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Mapping images

When it comes to displaying a text, the data are already given and unambiguously identifiable (usually on the basis of a word). But what is to be done if these data still have to be generated when dealing with images. How can images be recorded formally and descriptively when so far no descriptive systems for electronic images have been developed (despite art history)? How can moving images be indexed? If images are analysed as data packages, our text-based approach takes us as far as Google shows us we can go: searching for images by examining the text associated with them. The fundamental question is: why is it still at all necessary to continue with the «structuralisticlinguistic paradigm» (cf. Wolfgang Ernst, «Beyond the Archive: Bit Mapping« of subordinating the image to the word? We do not have to address this generally in order to ask the simple question of what happens if the image, the data package or the video has no text attached to it? Any media archaeology that does not already know what it is looking for deductively but constructs classifications and relations


through inductive cluster analysis and iterative processes has to face these questions.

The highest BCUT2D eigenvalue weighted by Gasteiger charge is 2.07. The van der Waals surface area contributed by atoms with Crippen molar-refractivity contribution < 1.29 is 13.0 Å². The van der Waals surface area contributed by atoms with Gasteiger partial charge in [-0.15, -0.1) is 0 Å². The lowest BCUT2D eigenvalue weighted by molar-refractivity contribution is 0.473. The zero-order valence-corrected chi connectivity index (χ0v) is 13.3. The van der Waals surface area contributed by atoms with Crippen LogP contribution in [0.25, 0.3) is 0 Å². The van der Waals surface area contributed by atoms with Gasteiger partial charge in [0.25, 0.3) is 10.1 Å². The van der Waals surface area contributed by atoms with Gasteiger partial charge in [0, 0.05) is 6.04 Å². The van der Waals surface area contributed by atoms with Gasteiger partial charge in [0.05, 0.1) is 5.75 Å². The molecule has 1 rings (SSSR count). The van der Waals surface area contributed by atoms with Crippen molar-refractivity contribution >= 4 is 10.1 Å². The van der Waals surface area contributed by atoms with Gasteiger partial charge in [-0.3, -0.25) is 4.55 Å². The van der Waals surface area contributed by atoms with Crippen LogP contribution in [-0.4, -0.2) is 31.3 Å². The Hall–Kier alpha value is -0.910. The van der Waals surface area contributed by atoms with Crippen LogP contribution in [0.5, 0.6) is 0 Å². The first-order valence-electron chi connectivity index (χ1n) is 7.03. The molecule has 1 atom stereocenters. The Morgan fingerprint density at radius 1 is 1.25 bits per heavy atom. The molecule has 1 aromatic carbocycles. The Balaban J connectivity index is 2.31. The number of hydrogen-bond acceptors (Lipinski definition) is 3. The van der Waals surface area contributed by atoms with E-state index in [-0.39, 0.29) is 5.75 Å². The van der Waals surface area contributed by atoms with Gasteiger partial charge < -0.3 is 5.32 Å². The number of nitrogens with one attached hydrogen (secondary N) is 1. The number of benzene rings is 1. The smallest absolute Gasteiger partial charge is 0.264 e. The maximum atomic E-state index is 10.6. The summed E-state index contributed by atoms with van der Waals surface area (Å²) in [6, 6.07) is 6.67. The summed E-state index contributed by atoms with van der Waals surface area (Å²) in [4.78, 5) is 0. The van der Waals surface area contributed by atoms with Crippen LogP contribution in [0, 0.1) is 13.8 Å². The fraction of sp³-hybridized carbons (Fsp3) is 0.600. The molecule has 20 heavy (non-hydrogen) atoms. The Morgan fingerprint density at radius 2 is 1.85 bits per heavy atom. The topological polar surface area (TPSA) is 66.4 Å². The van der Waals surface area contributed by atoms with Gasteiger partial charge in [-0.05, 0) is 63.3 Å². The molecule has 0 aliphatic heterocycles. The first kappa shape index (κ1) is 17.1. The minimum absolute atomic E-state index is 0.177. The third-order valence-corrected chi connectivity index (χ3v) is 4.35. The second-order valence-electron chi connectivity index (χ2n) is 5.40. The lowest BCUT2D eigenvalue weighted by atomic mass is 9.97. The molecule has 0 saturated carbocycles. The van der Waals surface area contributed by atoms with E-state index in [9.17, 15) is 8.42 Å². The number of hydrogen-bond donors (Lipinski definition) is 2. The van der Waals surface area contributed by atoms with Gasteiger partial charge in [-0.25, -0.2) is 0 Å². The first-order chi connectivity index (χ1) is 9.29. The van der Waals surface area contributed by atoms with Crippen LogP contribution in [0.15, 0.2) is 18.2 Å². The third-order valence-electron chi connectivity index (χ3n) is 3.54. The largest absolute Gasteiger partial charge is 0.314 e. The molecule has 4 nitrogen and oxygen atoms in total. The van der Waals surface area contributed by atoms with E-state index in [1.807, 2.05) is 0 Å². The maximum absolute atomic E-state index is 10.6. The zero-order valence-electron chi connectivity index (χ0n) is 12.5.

In television archives, editors are already working with the first forms of automatic video item sequencing. These software solutions work with algorithmically manufactured storyboards, so it is simple for the editors to search for material that can be used again. This pictorial analysis is not applicable only to narrative, but makes it possible to analyse any amount of visual data in relation to structures, textures, colour values and other parameters. [28] Behind this already lies the concrete practice, not just the vision, of searching for images with visual references, not on the basis of text. Images look for other images, images recognize text, especially handwriting, videos are broken down into visual indexes. In all these cases, patterns and structures help comparative analysis. These image search engines carry out a change from simple meta-data to complex annotations and to the semantics of the image. By analogy with full text searches, this could be called a full image search. [29] But what Wolfgang Ernst and Harun Farocki now call the «Visual Archive of Cinematic

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